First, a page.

2. Anatomic Failure [ Time Frame: 24 months ]
    Anatomic failure is defined by one of the following: descent of the vaginal apex more than one-third into the vaginal canal, anterior or posterior vaginal wall descent beyond the hymen, or re-treatment for prolapse.

  3. Urinary Distress Inventory at 6 Months [ Time Frame: 6 months ]
    The Pelvic Floor Distress Inventory is a validated, self-reported instrument used to evaluate pelvic floor symptoms. It consists of 3 scales: 1. Pelvic Organ Prolapse Distress Inventory (POPDI, with 3 subscales), 2. Colorectal Anal Distress Inventory (CRADI, with 4 subscales), and 3. Urinary Distress Inventory (UDI, with 3 subscales). Scores are calculated by multiplying the mean value of all questions answered by 25 for the subscales and then adding the subscales. The range of responses for the UDI is: 0-300 with 0 (least distress) to 300 (most distress). Lower scores indicate better function / fewer symptoms.


Secondary Outcome Measures :
  1. Change From Baseline: Urinary Distress Inventory [ Time Frame: Baseline and 24 months ]
    The Pelvic Floor Distress Inventory is a validated, self-reported instrument used to evaluate pelvic floor symptoms. It consists of 3 scales: 1. Pelvic Organ Prolapse Distress Inventory (POPDI, with 3 subscales), 2. Colorectal Anal Distress Inventory (CRADI, with 4 subscales), and 3. Urinary Distress Inventory (UDI, with 3 subscales). Scores are calculated by multiplying the mean value of all questions answered by 25 for the subscales and then adding the subscales. The range of responses for the UDI is: 0-300 with 0 (least distress) to 300 (most distress). Change = (24 Month Score - Baseline Score). Lower scores indicate better function / fewer symptoms.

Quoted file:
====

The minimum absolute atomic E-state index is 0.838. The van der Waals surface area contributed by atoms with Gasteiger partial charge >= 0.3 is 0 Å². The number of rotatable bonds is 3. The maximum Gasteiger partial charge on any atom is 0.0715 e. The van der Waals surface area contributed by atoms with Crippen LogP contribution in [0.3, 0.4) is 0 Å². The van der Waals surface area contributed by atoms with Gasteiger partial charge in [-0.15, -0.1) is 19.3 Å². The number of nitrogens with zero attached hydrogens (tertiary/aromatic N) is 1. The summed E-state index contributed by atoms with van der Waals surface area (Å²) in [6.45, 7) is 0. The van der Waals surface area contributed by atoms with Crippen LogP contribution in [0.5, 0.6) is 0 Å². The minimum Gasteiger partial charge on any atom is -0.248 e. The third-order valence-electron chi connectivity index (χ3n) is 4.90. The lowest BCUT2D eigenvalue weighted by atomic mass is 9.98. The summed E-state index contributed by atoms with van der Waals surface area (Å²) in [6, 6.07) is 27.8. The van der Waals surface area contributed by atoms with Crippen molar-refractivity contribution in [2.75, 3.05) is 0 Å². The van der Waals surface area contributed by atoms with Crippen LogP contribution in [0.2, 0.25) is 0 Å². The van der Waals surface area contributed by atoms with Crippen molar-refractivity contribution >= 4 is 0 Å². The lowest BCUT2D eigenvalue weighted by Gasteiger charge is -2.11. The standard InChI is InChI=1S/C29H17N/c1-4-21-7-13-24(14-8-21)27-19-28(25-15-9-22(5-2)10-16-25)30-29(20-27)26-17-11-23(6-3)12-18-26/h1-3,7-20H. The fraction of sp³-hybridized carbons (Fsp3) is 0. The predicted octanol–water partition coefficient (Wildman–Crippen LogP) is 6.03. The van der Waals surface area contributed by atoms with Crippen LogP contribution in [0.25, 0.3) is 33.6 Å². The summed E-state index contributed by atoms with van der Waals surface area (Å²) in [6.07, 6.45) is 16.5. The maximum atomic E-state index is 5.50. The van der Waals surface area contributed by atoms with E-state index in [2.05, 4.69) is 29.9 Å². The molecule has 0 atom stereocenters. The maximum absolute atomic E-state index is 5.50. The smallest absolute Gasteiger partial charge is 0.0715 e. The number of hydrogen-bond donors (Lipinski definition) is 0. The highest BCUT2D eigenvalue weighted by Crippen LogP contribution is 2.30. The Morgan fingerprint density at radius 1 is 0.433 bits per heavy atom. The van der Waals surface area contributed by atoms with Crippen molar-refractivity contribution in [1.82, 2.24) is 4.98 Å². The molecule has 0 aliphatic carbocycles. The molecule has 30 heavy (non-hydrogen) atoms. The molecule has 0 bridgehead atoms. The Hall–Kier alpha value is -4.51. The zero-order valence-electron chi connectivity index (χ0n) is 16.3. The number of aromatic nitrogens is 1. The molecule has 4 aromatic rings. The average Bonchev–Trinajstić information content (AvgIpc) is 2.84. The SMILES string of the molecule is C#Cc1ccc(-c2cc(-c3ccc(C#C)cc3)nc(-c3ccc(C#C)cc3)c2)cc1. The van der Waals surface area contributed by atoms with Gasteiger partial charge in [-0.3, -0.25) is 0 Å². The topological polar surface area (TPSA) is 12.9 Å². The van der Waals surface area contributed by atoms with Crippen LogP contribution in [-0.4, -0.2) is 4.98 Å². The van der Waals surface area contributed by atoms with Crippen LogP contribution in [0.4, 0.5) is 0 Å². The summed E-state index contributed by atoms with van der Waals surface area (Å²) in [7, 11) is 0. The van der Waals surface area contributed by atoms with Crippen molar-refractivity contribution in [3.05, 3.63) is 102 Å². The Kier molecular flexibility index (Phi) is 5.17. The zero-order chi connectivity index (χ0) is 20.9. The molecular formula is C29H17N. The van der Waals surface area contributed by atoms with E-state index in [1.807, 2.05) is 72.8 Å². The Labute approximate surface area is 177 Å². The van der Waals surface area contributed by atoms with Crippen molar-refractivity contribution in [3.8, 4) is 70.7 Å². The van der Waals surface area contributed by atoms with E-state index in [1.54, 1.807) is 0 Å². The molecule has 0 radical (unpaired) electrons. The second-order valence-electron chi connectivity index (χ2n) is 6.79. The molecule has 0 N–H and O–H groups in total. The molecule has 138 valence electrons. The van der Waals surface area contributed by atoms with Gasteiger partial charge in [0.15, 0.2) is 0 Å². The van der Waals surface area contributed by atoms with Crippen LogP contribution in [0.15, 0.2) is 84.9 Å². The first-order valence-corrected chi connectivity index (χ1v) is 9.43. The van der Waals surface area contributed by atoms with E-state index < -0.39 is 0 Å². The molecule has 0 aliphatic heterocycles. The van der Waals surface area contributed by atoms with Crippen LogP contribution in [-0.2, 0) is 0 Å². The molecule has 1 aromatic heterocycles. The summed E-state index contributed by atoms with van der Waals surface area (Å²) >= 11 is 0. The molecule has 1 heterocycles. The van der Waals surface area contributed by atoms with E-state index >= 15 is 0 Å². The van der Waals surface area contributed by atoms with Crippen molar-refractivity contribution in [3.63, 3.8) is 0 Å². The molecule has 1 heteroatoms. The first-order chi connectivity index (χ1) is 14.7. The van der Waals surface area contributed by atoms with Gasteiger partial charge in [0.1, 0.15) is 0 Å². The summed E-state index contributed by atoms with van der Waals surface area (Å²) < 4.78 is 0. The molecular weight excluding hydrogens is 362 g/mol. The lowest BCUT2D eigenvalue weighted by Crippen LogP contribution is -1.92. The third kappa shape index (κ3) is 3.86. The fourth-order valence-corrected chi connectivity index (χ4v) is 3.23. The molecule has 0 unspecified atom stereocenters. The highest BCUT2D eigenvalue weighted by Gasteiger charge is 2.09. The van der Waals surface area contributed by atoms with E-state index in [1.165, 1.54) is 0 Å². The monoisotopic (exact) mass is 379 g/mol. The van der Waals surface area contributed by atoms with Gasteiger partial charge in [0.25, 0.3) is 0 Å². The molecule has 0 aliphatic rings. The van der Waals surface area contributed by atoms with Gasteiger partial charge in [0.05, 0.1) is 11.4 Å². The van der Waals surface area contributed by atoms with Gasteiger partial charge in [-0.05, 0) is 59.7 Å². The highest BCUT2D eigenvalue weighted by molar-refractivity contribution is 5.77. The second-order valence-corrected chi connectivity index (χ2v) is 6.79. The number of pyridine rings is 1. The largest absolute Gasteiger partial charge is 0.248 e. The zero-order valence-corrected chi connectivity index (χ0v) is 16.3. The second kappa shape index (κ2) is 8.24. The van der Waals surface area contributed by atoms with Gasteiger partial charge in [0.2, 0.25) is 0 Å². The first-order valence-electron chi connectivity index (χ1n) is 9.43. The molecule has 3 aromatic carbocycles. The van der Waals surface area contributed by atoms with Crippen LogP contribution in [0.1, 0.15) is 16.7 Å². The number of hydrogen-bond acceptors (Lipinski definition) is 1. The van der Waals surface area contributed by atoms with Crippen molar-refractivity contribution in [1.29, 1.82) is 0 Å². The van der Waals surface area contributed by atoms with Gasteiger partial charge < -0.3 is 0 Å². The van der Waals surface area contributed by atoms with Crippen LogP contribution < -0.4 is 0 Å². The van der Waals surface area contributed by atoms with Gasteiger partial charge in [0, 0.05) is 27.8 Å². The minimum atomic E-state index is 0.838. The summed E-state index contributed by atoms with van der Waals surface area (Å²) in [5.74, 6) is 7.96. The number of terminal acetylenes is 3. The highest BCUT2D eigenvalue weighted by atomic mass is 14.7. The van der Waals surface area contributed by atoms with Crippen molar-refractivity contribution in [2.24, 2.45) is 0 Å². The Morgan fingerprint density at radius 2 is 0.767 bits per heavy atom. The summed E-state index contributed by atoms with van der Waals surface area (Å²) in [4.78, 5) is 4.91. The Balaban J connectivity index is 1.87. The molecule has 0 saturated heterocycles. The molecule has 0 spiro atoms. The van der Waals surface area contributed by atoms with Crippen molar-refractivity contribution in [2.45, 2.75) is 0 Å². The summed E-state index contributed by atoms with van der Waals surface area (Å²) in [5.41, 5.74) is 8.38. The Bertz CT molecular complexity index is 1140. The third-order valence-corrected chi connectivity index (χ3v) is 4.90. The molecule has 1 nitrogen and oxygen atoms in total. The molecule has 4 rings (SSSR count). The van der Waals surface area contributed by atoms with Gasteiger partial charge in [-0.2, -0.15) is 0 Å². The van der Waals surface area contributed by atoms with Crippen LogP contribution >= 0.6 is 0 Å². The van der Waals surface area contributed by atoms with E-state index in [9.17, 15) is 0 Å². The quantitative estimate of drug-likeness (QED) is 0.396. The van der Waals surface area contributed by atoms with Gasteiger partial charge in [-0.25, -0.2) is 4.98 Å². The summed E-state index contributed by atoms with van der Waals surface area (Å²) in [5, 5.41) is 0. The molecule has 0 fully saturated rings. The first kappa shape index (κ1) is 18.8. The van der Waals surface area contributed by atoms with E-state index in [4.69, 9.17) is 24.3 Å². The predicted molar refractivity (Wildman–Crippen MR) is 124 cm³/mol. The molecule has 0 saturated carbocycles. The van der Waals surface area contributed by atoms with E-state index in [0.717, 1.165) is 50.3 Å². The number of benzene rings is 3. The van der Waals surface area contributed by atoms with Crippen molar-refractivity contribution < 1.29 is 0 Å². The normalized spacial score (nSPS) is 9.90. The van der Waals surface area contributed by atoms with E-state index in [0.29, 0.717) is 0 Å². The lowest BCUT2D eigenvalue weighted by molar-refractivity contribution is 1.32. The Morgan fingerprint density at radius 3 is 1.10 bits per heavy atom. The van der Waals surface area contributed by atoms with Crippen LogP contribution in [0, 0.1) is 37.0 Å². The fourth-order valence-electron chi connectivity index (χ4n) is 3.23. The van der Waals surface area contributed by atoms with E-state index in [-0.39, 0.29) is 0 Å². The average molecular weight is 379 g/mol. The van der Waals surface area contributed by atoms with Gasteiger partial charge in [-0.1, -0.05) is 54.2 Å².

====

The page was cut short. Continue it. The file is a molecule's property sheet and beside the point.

2. Change From Baseline: Pelvic Organ Prolapse Distress Inventory [ Time Frame: Baseline and 24 months ]
    The Pelvic Floor Distress Inventory is a validated, self-reported instrument used to evaluate pelvic floor symptoms. It consists of 3 scales: 1. Pelvic Organ Prolapse Distress Inventory (POPDI, with 3 subscales), 2. Colorectal Anal Distress Inventory (CRADI, with 4 subscales), and 3. Urinary Distress Inventory (UDI, with 3 subscales). Scores are calculated by multiplying the mean value of all questions answered by 25 for the subscales and then adding the subscales. The range of responses for the POPDI is: 0-300 with 0 (least distress) to 300 (most distress). Change = (24 Month Score - Baseline Score). Lower scores indicate better function / fewer symptoms.

  3. Change From Baseline: Colorectal Anal Distress Inventory [ Time Frame: Baseline and 24 months ]
    The Pelvic Floor Distress Inventory is a validated, self-reported instrument used to evaluate pelvic floor symptoms. It consists of 3 scales: 1. Pelvic Organ Prolapse Distress Inventory (POPDI, with 3 subscales), 2. Colorectal Anal Distress Inventory (CRADI, with 4 subscales), and 3. Urinary Distress Inventory (UDI, with 3 subscales). Scores are calculated by multiplying the mean value of all questions answered by 25 for the subscales and then adding the subscales. The range of responses for the CRADI is: 0-400 with 0 (least distress) to 400 (most distress). Change = (24 Month Score - Baseline Score). Lower scores indicate better function / fewer symptoms.

  4. Urinary Impact Questionnaire Change From Baseline to 24 Months [ Time Frame: Baseline and 24 months ]